The cape chestnut is a native African tree that is now cultivated worldwide. Known for its beautiful bloom of lilac flowers, the tree is not actually a member of the chestnut family at all. It was named for its resemblance to the horse chestnut, a common European tree. Cape chestnuts are a dramatic and beautiful tree that provide nearly year-round shade when fully mature.
Officially named Calodendrum capense, the cape chestnut's common moniker came from the site of original study, near Cape Town in South Africa. In its native land, the tree has a wide range, spreading northward through Zimbabwe, Tanzania, and Kenya. It generally prefers forest or even tropical settings, as the tree requires a moderate amount of moisture and does not like sandy soil.
The height of the tree may depend on its location; in dense forests the cape chestnut may grow only to about 23 ft (7 m) but stand-alone trees may reach 65 ft (20 m). Its bark is gray-brown, and most trees have a large central trunk. The canopy spreads out, umbrella-like, and is usually densely covered with wide green leaves. In some parts of the world, the tree stays green year-round, but in inland regions the leaves of the cape chestnut turn green in autumn.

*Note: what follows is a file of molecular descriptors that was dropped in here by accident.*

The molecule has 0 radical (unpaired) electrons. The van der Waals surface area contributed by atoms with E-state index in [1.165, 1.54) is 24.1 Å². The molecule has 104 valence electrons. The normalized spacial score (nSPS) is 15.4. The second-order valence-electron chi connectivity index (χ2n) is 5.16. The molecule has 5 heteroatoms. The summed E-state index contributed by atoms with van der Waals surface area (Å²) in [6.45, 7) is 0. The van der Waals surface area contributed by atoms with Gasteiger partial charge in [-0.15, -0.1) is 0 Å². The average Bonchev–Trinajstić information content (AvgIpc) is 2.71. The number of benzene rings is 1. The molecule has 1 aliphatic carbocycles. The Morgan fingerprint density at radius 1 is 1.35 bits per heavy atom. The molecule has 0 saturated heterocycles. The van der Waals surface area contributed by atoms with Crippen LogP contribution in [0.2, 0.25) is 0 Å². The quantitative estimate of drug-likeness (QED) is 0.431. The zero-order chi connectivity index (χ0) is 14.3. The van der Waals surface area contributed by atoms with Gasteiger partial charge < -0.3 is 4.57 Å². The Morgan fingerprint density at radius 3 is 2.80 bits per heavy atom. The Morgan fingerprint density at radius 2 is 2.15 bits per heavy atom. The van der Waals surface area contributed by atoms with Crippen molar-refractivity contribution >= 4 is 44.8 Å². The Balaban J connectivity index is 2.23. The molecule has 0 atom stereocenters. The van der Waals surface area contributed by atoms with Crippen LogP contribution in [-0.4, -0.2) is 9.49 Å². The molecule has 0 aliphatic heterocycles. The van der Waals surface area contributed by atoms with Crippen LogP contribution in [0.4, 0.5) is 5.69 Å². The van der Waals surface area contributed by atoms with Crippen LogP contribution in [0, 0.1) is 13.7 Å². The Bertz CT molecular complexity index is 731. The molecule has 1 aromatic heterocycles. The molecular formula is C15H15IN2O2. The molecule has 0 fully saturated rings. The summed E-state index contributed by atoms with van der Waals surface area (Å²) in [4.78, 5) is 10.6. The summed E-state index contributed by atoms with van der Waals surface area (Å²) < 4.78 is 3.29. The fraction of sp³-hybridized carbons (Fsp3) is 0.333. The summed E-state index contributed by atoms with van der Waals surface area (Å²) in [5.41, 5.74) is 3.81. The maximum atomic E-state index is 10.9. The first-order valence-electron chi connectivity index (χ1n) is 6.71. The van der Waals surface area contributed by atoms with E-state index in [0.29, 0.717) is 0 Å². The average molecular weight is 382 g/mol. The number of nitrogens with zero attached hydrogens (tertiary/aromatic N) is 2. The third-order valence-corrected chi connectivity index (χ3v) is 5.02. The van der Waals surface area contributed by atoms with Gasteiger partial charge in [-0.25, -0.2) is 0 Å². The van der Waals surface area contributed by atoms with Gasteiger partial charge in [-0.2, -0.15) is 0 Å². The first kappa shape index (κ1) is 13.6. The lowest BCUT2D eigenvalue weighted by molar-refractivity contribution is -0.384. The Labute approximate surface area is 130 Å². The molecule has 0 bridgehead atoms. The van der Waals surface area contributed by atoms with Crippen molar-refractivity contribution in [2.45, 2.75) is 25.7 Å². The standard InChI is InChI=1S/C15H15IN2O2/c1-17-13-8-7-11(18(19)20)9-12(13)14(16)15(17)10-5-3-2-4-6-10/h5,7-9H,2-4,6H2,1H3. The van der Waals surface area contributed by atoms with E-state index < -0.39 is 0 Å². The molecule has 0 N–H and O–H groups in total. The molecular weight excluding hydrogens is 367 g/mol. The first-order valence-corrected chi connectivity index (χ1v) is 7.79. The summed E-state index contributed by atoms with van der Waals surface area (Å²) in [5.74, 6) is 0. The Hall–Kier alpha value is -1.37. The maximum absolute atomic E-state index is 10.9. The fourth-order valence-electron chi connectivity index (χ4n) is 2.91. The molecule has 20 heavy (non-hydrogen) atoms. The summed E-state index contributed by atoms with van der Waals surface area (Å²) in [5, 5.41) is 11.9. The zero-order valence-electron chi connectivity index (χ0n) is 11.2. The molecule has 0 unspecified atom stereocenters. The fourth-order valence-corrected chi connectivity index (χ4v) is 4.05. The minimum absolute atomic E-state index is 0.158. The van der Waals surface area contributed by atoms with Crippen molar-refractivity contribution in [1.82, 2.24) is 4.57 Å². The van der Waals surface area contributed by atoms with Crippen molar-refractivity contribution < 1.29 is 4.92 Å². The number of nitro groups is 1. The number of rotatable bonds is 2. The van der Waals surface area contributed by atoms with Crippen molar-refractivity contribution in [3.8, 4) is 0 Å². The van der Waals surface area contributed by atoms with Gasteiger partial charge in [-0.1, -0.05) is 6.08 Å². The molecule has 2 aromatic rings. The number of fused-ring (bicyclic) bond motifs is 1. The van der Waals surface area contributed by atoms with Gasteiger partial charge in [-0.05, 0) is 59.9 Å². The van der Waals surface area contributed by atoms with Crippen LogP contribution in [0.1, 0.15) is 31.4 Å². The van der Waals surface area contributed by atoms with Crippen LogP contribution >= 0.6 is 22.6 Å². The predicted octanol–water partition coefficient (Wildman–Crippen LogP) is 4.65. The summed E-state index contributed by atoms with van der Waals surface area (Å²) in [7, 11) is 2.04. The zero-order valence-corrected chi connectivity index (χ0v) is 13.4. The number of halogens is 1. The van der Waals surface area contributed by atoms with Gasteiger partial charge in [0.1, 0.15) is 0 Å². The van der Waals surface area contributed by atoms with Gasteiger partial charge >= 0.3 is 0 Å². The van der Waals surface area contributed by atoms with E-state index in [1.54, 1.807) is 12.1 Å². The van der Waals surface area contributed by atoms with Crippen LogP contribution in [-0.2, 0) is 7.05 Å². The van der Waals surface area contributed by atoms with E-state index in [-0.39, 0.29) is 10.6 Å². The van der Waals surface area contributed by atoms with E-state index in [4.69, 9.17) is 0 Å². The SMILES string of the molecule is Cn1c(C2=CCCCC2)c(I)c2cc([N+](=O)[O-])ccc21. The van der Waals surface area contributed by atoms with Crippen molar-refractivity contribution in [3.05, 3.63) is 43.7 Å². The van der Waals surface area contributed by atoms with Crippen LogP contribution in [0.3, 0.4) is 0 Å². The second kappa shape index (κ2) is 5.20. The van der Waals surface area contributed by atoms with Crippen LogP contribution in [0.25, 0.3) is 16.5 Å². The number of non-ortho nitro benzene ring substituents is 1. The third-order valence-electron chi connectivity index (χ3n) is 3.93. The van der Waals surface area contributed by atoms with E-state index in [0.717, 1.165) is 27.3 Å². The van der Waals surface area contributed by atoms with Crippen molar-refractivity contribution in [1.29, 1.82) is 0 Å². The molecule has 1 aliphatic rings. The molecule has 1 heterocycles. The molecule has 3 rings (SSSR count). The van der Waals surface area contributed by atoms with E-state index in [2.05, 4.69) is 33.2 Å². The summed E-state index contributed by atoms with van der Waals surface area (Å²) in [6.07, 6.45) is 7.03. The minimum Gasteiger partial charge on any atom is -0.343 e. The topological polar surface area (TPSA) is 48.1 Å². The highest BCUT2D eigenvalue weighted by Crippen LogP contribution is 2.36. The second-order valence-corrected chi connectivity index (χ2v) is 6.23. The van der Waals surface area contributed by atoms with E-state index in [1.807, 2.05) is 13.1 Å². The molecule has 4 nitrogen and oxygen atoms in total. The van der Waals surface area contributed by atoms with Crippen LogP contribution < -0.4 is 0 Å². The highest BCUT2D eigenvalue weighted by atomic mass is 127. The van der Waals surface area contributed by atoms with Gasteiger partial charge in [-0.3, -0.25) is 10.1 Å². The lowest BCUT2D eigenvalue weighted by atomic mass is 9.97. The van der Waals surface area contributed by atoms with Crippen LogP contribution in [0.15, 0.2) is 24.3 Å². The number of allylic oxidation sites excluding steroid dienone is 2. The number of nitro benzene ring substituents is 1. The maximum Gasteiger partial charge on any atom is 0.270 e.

The most defining feature of the cape chestnut is its beautiful flower. Lilac or pink, these lovely blooms are five-petaled and grow in thick clusters, often keeping the tree in bloom for several months. The flowers provide nectar to nearby butterflies, while other animals, such as birds and monkeys, eat the seed pods of the cape chestnut.
Cape chestnut trees are known for their versatile wood, a pale-colored hardwood that stands up well to working. It is used in furniture making as well as for many other wooden products, such as oxen harnesses and shovels. The seeds are also used to make a highly prized cosmetic product known as yangu oil. This high-fat oil is used in many beauty products, such as face and body moisturizer, shampoo, and conditioning treatments.
Growing a cape chestnut is relatively easy, given a temperate or warm climate. It requires full sun in order to flourish, and likes compost soil that retains moisture. The tree can tolerate some drought, but is unlikely to bloom or grow in dry conditions. The tree will grow from seeds or from cuttings from another cape chestnut, though may take careful tending until maturity. Blossoms appear between the fifth and tenth year in a healthy tree.